To develop an exercise plan that works for you, there are a few basic things to do.  First, think about what makes you hate exercise and get rid of all the unnecessary “stuff.”  My hang-up about my appearance and my klutziness was easily removed by deciding I would exercise at home, where no one could see.  I exercised in whatever I had in my closet that would work the first few months, until I could stuff myself into a size 3X exercise outfit a friend had bought me long ago.  I didn’t move out of that until it was, quite literally, falling off of me.  Yeah.  Imagine my surprise when I went to buy my first exercise outfit and instead of a 3X it was a medium!

If you hate to exercise alone, get an exercise buddy.  If you think you won’t do it without someone encouraging you, get a personal trainer.  If you don’t have enough money for any of that, figure out what you can use at home to exercise and invite your exercise buddy over.  If you’re a procrastinator, exercise first thing in the morning, like me.  Find forty-five minutes in your day that you can devote to yourself and your exercise.  Just forty-five minutes.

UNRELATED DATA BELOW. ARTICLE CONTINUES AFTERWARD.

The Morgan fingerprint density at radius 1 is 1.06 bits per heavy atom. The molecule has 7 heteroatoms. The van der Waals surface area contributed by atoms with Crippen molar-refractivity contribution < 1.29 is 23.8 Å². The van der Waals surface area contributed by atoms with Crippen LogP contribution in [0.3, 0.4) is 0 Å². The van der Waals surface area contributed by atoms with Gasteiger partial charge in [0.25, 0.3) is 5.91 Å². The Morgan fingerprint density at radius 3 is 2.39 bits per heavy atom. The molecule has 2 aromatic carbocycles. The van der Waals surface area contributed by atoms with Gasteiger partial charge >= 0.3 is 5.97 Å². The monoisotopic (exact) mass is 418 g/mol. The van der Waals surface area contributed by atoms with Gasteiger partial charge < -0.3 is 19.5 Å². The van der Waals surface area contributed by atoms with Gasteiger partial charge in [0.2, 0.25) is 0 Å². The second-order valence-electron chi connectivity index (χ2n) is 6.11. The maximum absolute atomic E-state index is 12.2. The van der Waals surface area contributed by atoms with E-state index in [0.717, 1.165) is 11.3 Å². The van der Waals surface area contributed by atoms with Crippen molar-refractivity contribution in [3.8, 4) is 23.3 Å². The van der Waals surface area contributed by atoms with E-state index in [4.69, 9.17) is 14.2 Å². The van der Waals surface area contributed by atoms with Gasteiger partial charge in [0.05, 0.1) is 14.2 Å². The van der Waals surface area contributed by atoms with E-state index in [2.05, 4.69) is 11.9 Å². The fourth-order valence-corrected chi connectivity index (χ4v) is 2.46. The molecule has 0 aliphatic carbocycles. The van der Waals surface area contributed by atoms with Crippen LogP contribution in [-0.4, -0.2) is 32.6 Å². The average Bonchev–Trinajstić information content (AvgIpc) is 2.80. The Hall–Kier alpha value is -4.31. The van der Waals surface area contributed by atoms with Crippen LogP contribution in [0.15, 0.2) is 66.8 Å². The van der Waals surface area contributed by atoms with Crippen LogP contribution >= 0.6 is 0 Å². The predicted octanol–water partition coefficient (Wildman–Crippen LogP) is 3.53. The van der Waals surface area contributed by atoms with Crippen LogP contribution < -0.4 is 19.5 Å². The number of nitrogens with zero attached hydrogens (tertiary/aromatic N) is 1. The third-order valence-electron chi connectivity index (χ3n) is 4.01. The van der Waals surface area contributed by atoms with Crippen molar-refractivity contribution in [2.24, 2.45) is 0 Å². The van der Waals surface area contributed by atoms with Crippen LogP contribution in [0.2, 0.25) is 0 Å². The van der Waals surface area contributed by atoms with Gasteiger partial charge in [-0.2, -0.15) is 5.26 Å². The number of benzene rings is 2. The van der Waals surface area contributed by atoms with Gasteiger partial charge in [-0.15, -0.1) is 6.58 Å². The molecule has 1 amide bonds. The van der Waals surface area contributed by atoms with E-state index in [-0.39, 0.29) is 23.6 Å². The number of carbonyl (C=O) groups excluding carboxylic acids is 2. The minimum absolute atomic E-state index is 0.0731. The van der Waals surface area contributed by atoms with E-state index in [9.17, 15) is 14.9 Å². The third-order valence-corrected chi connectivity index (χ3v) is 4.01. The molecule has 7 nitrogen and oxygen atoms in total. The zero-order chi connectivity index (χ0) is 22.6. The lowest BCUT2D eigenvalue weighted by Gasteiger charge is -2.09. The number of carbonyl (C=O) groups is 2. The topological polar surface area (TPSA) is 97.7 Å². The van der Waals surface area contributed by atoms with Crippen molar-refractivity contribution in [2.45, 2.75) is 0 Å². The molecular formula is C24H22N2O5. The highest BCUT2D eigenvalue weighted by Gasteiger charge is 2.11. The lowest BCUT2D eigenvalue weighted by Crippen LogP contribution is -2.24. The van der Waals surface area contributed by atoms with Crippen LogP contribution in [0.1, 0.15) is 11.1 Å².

Photo by Andrea Piacquadio on

Second, develop a plan that helps you do three things: stretching, strengthening, and cardio.  That doesn’t mean you have to do all three things in one day, just that over the course of the week your exercise should include all of those.  Strengthening should also be divided up so that you are working your whole body.  I alternate upper body and core with lower body and core.  You should always stretch, as a way to warm up and cool down—and to avoid those pesky muscle spasms.  Oh, and hydrate.  Water should become your new favorite cocktail!